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CBSpotlight: Romas Kazlauskas

The BMBB faculty member talks about his research, interesting developments in the field and where he sees things heading.

Romas Kazlauskas

People have harnessed the power of enzymes for millennia, using biological processes to make things we enjoy, such as beer, bread, and pickles. Today we have a solid understanding of how those processes work and a better ability to control and direct them. Romas Kazlauskas, professor and director of graduate studies in Biochemistry, Molecular Biology, and Biophysics and a member of the BioTechnology Institute, is working on using those enzymatic processes to replace some of the chemical processes that are so ubiquitous in the modern world. Choosing biological pathways rather than chemical ones can provide many advantages, such as making reactions faster and more selective, and producing less waste. I sat down with Dr. Kazlauskas to discuss his work and find out more about what drives him.

What attracted you to this field of study?

When I was a kid, I had a chemistry set and was very impressed by the power of chemistry. I grew up in Cleveland and, when I was 13, the river caught fire. The Cuyahoga River ran through a heavily industrial area, and it caught on fire and burned for about an hour. So clearly there is a downside to chemistry as well. Enzymes are a way to use the power of chemistry without having the same kind of pollution issues.

Could this work be used for bioremediation?

Potentially. There are enzymes that could destroy pesticides and herbicides, so they could be used to detoxify things. We’re also working on enzymes that can make disinfectants, like for peracetic acid, so small amounts of those could also clean up bacteria and disinfect other pathogens.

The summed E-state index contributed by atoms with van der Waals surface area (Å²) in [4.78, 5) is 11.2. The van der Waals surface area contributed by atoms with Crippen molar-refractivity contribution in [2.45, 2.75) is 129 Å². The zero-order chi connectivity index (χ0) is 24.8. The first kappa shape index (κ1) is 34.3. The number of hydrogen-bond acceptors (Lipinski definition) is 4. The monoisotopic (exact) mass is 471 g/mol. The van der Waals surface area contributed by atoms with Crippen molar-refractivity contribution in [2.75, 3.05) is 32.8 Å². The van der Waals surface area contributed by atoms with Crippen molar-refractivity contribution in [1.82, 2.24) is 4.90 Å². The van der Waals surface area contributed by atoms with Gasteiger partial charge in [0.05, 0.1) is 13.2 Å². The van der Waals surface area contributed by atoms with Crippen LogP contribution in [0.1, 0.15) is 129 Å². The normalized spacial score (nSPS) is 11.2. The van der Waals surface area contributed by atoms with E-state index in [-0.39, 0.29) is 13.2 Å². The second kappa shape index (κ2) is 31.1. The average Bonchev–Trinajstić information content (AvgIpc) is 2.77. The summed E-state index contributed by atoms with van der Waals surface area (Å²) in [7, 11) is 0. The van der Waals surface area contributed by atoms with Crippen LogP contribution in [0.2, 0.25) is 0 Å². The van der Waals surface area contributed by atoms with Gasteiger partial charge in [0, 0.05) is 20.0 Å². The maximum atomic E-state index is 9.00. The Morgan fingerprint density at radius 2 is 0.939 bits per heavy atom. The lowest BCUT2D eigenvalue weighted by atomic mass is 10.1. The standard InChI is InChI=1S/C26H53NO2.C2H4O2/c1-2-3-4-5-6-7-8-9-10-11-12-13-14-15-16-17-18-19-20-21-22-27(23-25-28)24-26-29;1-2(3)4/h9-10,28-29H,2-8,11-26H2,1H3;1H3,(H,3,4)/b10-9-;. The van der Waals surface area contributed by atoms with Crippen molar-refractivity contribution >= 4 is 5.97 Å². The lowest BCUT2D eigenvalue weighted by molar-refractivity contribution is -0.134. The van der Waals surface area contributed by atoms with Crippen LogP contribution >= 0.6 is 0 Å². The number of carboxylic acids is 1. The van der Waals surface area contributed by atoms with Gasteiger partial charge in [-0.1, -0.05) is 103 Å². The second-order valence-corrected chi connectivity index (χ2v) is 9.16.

What other projects are you working on right now?

A cool project that I worked on was with Tony Dean in Ecology, Evolution and Behavior, when we reconstructed ancestral enzymes. The idea was to find something that doesn’t exist in nature—enzymes that could work with unnatural things like a chemist would synthesize. When enzymes were first forming or evolving, they may have been less efficient, but also more general and able to catalyze different kinds of reactions. So we set out to reconstruct these ancestral enzymes with the hope that they would catalyze a broader range of reactions than the modern specialists. We found that some of these ancestral enzymes can indeed catalyze two seemingly incompatible reactions, whereas modern enzymes can only do one or the other.

What’s the most interesting recent discovery in your field?

Thinking about continuing evolution, if you take microbes and try to put selective pressure on them, they are often very creative, which means you don’t get what you think you’re going to get. You want a certain thing to happen, and they will find a way around the barrier you’ve put there (like a mutation), but often not in the way you hoped. People have developed methods to focus mutagenesis on one particular enzyme rather than letting the target come up with its own creative solutions. If you turn on mutagenesis in general, it’s a mess, but this lets us target one gene or pathway.

What advances do you hope to see in your field in the next decade?

I teach a course on protein engineering, and it’s still hard to make predictions. That’s why people use evolution, especially when things are more complicated. I think in the next decade people are going to get better at predicting what they should change in order to make the enzyme more stable or make it more selective or expand it so it can accept an unusual substrate.  

What do you like to do when you’re not doing science?

Hiking, canoeing, going into nature. In early March we’re going up to the North Shore to a cabin in Tettegouche State Park, so I’m looking forward to that. Going for walks with our dog to different places along the Mississippi is very nice. And we have really good bike paths in the Twin Cities. You can easily ride 10-15 miles in an hour, so that’s a nice way to spend some time enjoying nature.

What’s your favorite thing about the University of Minnesota?

I like the size—you can find people that are doing almost any possible research that you can think of. If you do a little searching, you can find a colleague that you can talk to and ask about that particular topic. I really like the Biotechnology Institute because of the opportunity to collaborate with people in different disciplines. I think this university is really good for that. The Institute brings us together with people from other departments and starts us thinking, which we just wouldn’t do if there wasn’t some way to get to know other faculty.

—Sarah Huebner


February, 2017